Lush, tranquil and colorful are all words to describe Helena and Dan Wagner’s garden in Clackamas, just off Sunnyside Road. But the only way to experience the sumptuousness of their creation is to see it in person, and the public is invited to do just that from 10 a.m. to 4 p.m. June 18, as part of the Association of Northwest Landscape Designers annual garden tour.

PHOTO BY DICK TRTEK - Helena Wagner shows visitors to her Clackamas garden an abutilon, a scarlet-hued Chinese plant that resembles an upside-down rose.Their garden marks the first time a site in Clackamas County has been honored by the ANLD, Dan Wagner said.

Tickets for the tour are $25 and include visits to six other private gardens in the Portland metro area. This year the gardens are all on the east side of the Willamette River.

The tour, one of the largest in the area, is a fundraiser for the ANLD scholarship fund to benefit budding landscape designers who attend local community colleges.

For tickets and descriptions of all the gardens, visit

Transforming a garden

PHOTO BY DICK TRTEK - A gravel pathway leads visitors through Helena and Dan Wagners garden; the site will be featured in the upcoming Association of Landscape Designers annual garden tour.“I am excited to see all the gardens. What better way to show off what we do as designers and what we create in different styles. I am amazed at what the garden tour has become,” Debbie Brooks, president of ANLD, told the group of more than 30 people who gathered in the Wagners’ garden for a media tour June 8. Their garden was the first stop before the group moved on to visit all the other sites.

After she was introduced, Wagner said, “I think we just skipped spring and went straight to summer.”

Her 10,500-square-foot garden, she told the group, was “10 years in the making. It was hard work, but it was worth it.”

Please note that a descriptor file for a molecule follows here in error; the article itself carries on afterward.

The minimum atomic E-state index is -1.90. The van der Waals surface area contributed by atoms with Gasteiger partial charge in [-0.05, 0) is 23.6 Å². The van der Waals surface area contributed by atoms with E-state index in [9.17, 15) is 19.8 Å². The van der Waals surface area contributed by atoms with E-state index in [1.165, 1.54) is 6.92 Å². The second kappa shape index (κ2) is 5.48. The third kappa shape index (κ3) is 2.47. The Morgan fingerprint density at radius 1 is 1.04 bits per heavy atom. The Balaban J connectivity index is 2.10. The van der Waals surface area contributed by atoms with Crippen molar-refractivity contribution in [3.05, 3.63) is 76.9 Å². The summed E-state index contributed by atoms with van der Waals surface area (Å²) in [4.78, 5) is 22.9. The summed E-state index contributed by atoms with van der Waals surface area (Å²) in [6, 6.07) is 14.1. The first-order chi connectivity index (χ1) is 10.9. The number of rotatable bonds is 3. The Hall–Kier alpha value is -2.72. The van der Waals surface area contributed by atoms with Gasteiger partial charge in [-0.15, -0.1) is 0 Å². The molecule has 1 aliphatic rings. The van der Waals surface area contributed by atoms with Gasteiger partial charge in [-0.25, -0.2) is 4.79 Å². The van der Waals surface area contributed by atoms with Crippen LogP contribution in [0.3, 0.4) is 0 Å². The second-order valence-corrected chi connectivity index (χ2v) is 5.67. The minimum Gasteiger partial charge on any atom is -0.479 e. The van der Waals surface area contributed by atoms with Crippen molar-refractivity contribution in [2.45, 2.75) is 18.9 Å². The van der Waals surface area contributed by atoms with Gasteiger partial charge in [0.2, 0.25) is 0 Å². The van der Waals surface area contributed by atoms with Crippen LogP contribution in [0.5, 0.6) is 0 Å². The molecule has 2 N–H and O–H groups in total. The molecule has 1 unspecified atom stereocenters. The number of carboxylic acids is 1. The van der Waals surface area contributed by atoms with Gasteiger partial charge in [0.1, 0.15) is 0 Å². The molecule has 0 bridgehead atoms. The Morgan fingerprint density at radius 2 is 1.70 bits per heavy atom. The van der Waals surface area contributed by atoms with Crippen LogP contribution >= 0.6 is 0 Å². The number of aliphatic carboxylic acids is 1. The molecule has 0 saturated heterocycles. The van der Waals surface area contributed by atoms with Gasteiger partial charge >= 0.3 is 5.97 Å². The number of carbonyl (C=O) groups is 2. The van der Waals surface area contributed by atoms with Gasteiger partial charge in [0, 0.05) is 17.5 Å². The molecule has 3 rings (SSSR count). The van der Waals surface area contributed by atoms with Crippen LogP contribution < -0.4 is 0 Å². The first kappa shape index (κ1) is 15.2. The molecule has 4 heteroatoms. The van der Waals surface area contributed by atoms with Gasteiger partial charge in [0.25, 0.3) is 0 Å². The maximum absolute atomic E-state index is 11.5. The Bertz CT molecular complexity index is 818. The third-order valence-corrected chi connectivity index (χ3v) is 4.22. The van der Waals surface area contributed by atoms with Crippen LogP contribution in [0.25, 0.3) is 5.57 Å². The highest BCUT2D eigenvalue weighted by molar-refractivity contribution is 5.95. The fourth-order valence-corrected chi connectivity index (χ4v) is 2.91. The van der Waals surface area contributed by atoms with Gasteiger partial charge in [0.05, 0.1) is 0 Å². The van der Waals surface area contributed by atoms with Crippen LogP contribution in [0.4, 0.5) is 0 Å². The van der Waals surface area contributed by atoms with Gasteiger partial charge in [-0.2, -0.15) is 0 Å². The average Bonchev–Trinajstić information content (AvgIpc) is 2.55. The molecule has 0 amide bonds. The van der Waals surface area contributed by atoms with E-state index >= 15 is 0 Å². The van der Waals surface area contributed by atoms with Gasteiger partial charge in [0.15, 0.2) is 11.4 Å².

She noted that when she and her husband moved into the house in 2003, there were no trees, just a big backyard and a vegetable garden.

“It was pretty bleak. The first three years we had a vegetable garden, but every winter I was looking at nothing,” Wagner said, adding that soon she began seriously studying what she wanted to have in her garden.

The site, she decided, should showcase all four seasons, with edibles and something blooming year-round. Wagner also wanted it to have pathways that she could walk around in her house slippers, and she wanted the garden to be Asian-inspired to reflect her Korean heritage.

In 2005, Wagner said, she began to plan what kind of layout she wanted to craft the garden of her dreams.

“After we got our first water feature, the garden evolved. It is never the same, because I move plants around. I worked in the corporate world for 30 years, so this is a kind of therapy. I have a passion for plants, and this is my creative outlet,” she said.

Luckily, her husband’s hobby is woodworking, and a garden without creative embellishment is “just plants,” Wagner said, pointing out that Dan Wagner made all the lattice work, wooden structures, benches and raised-bed garden boxes.

“I really appreciate him,” she said.

Eclectic mix

Where there were none in 2003, now stand 11 trees, including persimmon, Asian pear, several apple trees and conifers. The edibles are incorporated into the garden in the back, including strawberries, blueberries and lettuce, while a full vegetable garden in red cedar boxes occupies the south side of the house.

“When you have just a vegetable garden ... when the season is over, it’s gone. The vegetable plants themselves have a beauty in their season, so why not mix them in the midst of other beautiful plants in the garden — plants that bloom beyond the edibles season, like kale or strawberries as a ground cover,” Wagner said.

Familiar calla lilies, roses and hydrangeas share space with more exotic varieties like a red tiger banana tree; abutilon, a Chinese plant with red, striated bell-shaped flowers; and the amusingly named kangaroo paw plant and bear’s britches.

One of Wager’s favorite plants is a variety of St. John’s wort.

“I love it, and the bees love it,” she said, adding that the flowers are yellow, the berries are pink and in the fall it turns dark.